This was the situation pre-canon, and Koester sees the New Testament as even a “new theological departure.” Finally, there is the hybrid model, which seeks to appreciate different expressions without negative concepts that depreciate the “other.” Both Koester and Lieu credit Walter Bauer for the ability to move past antiquated constructs like an original Christian identity. The question then should be asked, are these presuppositions and methods valuable when they contrast the self identity of the historical community? How is the “other” as members of a Christ following faith community being appreciated without divisive and polemical terminology?
Key Philosophical Shifts for Doctrinal Development
All of these models of doctrinal development share at least one thing in common. They all make certain philosophical presuppositions that establish boundaries for what can be considered as legitimate development. While the philosophic influences of Stoicism, Platonism, and Gnosticism on the early church receives detailed treatment, very little work has been done by historians regarding their own philosophical foundations. Historical-critical scholarship is rather construed as proceeding from no theological assumptions and following a method that is scientific and objective, only dealing with empirical evidence.
Adopting an Aristotelian separation of subject matter from spiritual function, tends to deny both an initial deposit of faith, or any legitimate apostolic ecclesial function. Yet the belief that objective method is even possible, defined earlier modernism. Yet this perspective has been refuted by arguments from the philosophy of science for over sixty years. This disconnect between transcendent and natural is foreign to the reception history of Christianity, and creates a cognitive dissonance in understanding even the biblical writers and early church fathers themselves.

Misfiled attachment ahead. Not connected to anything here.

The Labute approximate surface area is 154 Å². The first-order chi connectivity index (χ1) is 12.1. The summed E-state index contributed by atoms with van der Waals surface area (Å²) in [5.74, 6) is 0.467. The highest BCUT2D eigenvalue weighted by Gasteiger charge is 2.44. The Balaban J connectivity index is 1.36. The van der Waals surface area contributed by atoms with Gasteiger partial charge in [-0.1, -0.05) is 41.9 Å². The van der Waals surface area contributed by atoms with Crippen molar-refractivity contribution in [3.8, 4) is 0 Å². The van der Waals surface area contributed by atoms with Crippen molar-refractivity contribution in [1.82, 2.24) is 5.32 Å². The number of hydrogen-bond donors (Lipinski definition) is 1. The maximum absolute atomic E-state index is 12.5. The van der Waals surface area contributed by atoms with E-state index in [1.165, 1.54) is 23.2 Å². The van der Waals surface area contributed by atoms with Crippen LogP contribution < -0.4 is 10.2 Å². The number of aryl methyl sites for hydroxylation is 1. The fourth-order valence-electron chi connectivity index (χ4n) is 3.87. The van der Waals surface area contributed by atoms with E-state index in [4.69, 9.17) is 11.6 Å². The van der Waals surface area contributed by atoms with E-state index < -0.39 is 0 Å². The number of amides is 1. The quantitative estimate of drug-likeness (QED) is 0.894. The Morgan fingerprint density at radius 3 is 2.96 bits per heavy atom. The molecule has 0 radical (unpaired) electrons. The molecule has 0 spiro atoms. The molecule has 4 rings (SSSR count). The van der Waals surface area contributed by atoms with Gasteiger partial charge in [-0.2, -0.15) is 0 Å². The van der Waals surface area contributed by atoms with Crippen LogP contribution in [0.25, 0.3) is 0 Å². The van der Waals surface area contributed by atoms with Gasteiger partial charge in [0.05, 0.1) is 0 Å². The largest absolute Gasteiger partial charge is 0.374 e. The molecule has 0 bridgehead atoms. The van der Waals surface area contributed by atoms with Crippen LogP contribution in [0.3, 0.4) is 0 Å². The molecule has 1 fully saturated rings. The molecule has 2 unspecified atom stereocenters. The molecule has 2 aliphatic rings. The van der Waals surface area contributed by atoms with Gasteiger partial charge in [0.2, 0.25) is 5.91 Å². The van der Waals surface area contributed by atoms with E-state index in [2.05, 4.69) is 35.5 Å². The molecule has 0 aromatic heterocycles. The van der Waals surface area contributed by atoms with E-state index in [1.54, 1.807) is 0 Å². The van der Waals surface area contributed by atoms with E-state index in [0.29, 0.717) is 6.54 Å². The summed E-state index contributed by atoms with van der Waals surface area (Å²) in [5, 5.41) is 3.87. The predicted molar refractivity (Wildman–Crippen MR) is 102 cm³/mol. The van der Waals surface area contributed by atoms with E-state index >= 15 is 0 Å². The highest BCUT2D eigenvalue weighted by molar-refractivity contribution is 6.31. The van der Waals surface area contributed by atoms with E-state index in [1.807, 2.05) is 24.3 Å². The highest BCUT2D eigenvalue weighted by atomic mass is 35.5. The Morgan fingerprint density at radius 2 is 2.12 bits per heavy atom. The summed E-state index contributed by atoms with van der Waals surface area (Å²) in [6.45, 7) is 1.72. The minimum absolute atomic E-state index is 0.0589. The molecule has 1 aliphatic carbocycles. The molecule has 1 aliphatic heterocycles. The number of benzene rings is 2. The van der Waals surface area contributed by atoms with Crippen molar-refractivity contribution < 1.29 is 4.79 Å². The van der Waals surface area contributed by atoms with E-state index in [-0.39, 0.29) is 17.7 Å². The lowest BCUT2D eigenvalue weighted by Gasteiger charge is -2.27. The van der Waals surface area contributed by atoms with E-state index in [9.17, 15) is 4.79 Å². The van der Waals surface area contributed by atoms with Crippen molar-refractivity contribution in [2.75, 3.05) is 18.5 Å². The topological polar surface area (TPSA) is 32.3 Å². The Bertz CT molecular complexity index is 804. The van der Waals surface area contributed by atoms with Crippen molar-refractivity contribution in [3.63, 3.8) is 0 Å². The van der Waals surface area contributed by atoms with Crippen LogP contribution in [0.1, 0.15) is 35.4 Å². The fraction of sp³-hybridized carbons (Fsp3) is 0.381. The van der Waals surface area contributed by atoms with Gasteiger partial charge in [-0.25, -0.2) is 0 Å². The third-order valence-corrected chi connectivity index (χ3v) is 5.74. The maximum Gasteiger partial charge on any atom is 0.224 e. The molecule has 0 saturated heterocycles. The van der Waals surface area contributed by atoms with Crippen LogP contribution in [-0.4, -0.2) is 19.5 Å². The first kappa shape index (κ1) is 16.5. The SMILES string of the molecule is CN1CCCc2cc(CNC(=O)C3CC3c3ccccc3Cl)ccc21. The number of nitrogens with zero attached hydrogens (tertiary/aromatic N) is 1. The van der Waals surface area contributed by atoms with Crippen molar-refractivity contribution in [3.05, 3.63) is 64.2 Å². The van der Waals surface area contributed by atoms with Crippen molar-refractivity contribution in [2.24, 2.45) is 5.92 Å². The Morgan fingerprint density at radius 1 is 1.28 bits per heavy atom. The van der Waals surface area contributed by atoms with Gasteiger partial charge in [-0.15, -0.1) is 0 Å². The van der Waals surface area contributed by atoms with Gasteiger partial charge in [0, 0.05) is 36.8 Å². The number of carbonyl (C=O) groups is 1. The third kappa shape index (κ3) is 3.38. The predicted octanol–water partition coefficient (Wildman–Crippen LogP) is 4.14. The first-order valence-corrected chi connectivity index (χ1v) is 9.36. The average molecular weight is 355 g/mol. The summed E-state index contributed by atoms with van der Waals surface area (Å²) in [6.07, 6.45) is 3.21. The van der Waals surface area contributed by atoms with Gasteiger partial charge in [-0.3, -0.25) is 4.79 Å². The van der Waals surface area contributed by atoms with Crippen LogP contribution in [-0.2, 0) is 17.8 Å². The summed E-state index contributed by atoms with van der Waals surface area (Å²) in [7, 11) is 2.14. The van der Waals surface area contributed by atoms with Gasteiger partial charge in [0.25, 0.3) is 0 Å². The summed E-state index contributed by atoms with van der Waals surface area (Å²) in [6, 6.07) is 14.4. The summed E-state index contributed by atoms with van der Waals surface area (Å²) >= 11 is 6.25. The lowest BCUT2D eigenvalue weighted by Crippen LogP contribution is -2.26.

Pelikan demonstrates the well established critique of objectivity when he writes that there is “no such thing as an uninterpreted fact and that therefore an exegesis free of presuppositions is impossible.” Further, the claim that scientific method removes subjective bias like privileging self claims is refuted by Kuhn, who gives a detailed description of how community and presuppositions influence theory choice in all practice of science.
Academically, the move past modernist certainties has been acknowledged in some areas of the humanities like literature and history. Yet in biblical studies and the history of Christian doctrine, orthodoxy and its presuppositions represents the current heresy and thus have little voice. Köstenberger suggests that the serious challenges presented against what he now terms the Bauer-Ehrman thesis have become paradigmatic because it “resonates profoundly with the intellectual and cultural climate in the West at the beginning of the twenty-first century.”
Recognizing our own limits and cultural situatedness, at least moves conflicting models into a discussion where the traditional views can be heard with new appreciation. In the next post we will look with new appreciation at the earlier constructs for doctrinal development, and surprising find that they allow for development and diversity within a congruent unity.